More Cat Care Information:

One of the most important responsibilities as a cat owner is to provide your cat with the essential nutrients required for its maintenance and growth. A cat's diet needs to achieve the right balance of the five major groups of nutrients: protein, fats and oil, vitamins, minerals, and carbohydrates. A cat needs to obtain 41 different specific nutrients from cat food and it is to be kept in mind that a pet requires nutrients not ingredients.

General Cat Care #1: Before You Bring Your Cat Home
You will need food, food dish, water bowl, interactive toys, brush, comb, safety cat collar, scratching post, litter and litter box.
General Cat Care #2: Feeding
An adult cat should be fed one large or two smaller meals each day. Kittens from 6 to 12 weeks need to be fed four times a day. Kittens from three to six months need to be fed three times a day. You can either feed specific meals, throwing away any leftover canned food after 30 minutes or free-feed dry food (keeping food out all the time).

Feed your cat a high-quality, brand-name kitten or cat food (avoid generic brands) two to three times a day. Kittens can be fed human baby food for a short time if they won’t eat kitten food softened by soaking in warm water. Use turkey or chicken baby food made for children six months and older. Gradually mix with cat food. Cow’s milk is not necessary and can cause diarrhea in kittens and cats. Provide fresh, clean water at all times. Wash and refill water bowls daily.

Cats are obligate carnivores which mean that they need meat in their diet. They require higher levels of protein which can be obtained from chicken, beef, fish and eggs. Protein is responsible for healthy muscles, hair and skin. It is also an integral part of the immune system and ensures transportation of oxygen. Insufficient protein in cats can lead to poor growth and coat condition, loss of muscle bulk and increased risk of infection through impaired immunity. Fat acts as a 'fuel' to a cat as it helps them stay active providing twice as much of energy as protein. Essential fatty acids such as Omega-3 and Omega-6 are required for a healthy coat and skin as they provide insulation and protect internal organs. All Vitamins (A, B, C, D, E and K) are important for cats. Vitamin A, D, E and K are called as 'fat soluble' vitamins and are stored in cat's fatty tissue, whereas, Vitamin B complex and C are called as 'water soluble' vitamins and are excreted in the urine. Vitamins are required in small amount in the diet to help maintain growth, a healthy skin and coat and also normal vision. It is also required for wound healing and normal functioning of the nervous system. Minerals like calcium and phosphorous are essential for healthy and strong bones and teeth. They are mainly important for kittens. Other vital minerals for normal body functions are sodium, chloride, magnesium, potassium, zinc, copper and iron. Carbohydrates are not a significant component of the cat's diet, it is however a source of immediate energy. Another indispensable nutrient for a cat is Taurine. It is an essential amino acid that is only found in meat protein and is mandatory for a healthy heart and good vision.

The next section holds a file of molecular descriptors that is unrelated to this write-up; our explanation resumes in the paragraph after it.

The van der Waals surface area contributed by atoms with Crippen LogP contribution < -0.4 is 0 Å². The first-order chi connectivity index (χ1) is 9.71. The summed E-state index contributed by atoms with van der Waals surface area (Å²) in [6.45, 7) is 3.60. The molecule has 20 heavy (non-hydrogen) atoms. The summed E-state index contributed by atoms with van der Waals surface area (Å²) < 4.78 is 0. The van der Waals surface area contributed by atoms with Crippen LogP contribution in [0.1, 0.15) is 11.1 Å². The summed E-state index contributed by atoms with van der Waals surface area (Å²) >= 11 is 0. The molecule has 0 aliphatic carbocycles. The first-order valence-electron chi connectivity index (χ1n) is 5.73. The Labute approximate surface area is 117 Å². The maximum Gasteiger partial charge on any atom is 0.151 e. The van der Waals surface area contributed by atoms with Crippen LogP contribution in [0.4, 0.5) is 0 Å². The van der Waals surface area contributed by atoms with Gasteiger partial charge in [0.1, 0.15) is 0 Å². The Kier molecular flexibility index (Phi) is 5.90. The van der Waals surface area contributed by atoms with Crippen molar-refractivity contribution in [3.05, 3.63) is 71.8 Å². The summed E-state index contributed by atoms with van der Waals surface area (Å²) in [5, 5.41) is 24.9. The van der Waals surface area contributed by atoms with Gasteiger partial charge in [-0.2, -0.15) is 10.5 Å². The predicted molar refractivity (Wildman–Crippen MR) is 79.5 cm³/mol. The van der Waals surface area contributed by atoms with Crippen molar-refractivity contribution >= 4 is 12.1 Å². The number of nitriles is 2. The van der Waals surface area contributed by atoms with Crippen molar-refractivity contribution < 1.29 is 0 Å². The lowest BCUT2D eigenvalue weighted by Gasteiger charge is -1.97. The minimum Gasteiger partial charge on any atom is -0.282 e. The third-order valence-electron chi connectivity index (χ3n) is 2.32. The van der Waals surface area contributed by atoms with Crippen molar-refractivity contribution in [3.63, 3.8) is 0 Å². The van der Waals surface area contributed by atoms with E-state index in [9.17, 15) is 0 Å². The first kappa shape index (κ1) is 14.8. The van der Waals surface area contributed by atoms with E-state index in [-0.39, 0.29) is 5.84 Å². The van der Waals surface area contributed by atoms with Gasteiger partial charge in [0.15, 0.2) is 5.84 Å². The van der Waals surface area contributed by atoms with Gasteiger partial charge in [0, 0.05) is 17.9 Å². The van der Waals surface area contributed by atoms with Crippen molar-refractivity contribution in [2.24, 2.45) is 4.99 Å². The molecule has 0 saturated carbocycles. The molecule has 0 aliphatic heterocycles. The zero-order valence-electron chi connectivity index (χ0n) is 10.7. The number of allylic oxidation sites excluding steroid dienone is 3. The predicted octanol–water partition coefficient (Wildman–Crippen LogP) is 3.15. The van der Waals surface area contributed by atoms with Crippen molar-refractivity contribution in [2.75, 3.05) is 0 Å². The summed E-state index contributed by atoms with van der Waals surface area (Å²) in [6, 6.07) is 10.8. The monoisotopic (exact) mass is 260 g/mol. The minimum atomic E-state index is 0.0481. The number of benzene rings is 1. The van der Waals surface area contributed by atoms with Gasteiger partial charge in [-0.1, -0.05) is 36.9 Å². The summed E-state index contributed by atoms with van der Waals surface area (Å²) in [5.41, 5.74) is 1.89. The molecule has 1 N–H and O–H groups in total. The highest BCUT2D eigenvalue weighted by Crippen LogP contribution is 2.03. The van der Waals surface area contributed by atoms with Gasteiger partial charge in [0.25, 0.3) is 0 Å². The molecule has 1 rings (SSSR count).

General Cat Care #3: Grooming
Most cats stay relatively clean and rarely need a bath, but they do need to be brushed or combed. Frequent brushing helps keep your cat’s coat clean, reduces the amount of shedding and cuts down on the incidence of hairballs
General Cat Care #4: Handling